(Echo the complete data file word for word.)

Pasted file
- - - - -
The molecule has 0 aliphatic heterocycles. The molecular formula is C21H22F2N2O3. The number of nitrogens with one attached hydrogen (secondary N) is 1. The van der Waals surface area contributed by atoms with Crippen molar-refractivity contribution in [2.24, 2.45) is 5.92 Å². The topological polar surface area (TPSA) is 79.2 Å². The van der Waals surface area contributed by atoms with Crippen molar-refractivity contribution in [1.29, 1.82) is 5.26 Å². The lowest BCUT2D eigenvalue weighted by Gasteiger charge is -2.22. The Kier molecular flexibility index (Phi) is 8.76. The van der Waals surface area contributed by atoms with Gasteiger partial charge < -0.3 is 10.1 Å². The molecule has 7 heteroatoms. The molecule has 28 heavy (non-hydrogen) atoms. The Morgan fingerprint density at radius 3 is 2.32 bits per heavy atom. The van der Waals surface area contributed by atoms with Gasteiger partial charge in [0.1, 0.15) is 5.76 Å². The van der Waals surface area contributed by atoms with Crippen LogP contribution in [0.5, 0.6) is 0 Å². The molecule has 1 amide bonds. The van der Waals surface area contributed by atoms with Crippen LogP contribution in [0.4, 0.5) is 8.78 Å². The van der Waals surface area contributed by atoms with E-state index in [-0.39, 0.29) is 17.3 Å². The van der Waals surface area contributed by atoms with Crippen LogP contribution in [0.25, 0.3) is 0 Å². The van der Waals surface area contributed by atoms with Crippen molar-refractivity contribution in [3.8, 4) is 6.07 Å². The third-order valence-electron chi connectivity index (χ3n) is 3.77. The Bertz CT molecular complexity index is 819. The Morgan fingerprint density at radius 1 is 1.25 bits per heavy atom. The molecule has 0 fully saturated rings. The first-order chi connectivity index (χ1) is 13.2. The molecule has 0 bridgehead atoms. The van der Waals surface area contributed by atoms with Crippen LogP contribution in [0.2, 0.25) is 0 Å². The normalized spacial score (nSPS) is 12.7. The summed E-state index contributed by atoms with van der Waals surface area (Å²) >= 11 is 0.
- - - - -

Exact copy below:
The molecule has 0 aliphatic heterocycles. The molecular formula is C21H22F2N2O3. The number of nitrogens with one attached hydrogen (secondary N) is 1. The van der Waals surface area contributed by atoms with Crippen molar-refractivity contribution in [2.24, 2.45) is 5.92 Å². The topological polar surface area (TPSA) is 79.2 Å². The van der Waals surface area contributed by atoms with Crippen molar-refractivity contribution in [1.29, 1.82) is 5.26 Å². The lowest BCUT2D eigenvalue weighted by Gasteiger charge is -2.22. The Kier molecular flexibility index (Phi) is 8.76. The van der Waals surface area contributed by atoms with Gasteiger partial charge < -0.3 is 10.1 Å². The molecule has 7 heteroatoms. The molecule has 28 heavy (non-hydrogen) atoms. The Morgan fingerprint density at radius 3 is 2.32 bits per heavy atom. The van der Waals surface area contributed by atoms with Gasteiger partial charge in [0.1, 0.15) is 5.76 Å². The van der Waals surface area contributed by atoms with Crippen LogP contribution in [0.5, 0.6) is 0 Å². The molecule has 1 amide bonds. The van der Waals surface area contributed by atoms with Crippen LogP contribution in [0.4, 0.5) is 8.78 Å². The van der Waals surface area contributed by atoms with E-state index in [-0.39, 0.29) is 17.3 Å². The van der Waals surface area contributed by atoms with Crippen LogP contribution in [0.25, 0.3) is 0 Å². The van der Waals surface area contributed by atoms with Crippen molar-refractivity contribution in [3.8, 4) is 6.07 Å². The third-order valence-electron chi connectivity index (χ3n) is 3.77. The Bertz CT molecular complexity index is 819. The Morgan fingerprint density at radius 1 is 1.25 bits per heavy atom. The molecule has 0 fully saturated rings. The first-order chi connectivity index (χ1) is 13.2. The molecule has 0 bridgehead atoms. The van der Waals surface area contributed by atoms with Crippen LogP contribution in [0.2, 0.25) is 0 Å². The normalized spacial score (nSPS) is 12.7. The summed E-state index contributed by atoms with van der Waals surface area (Å²) >= 11 is 0.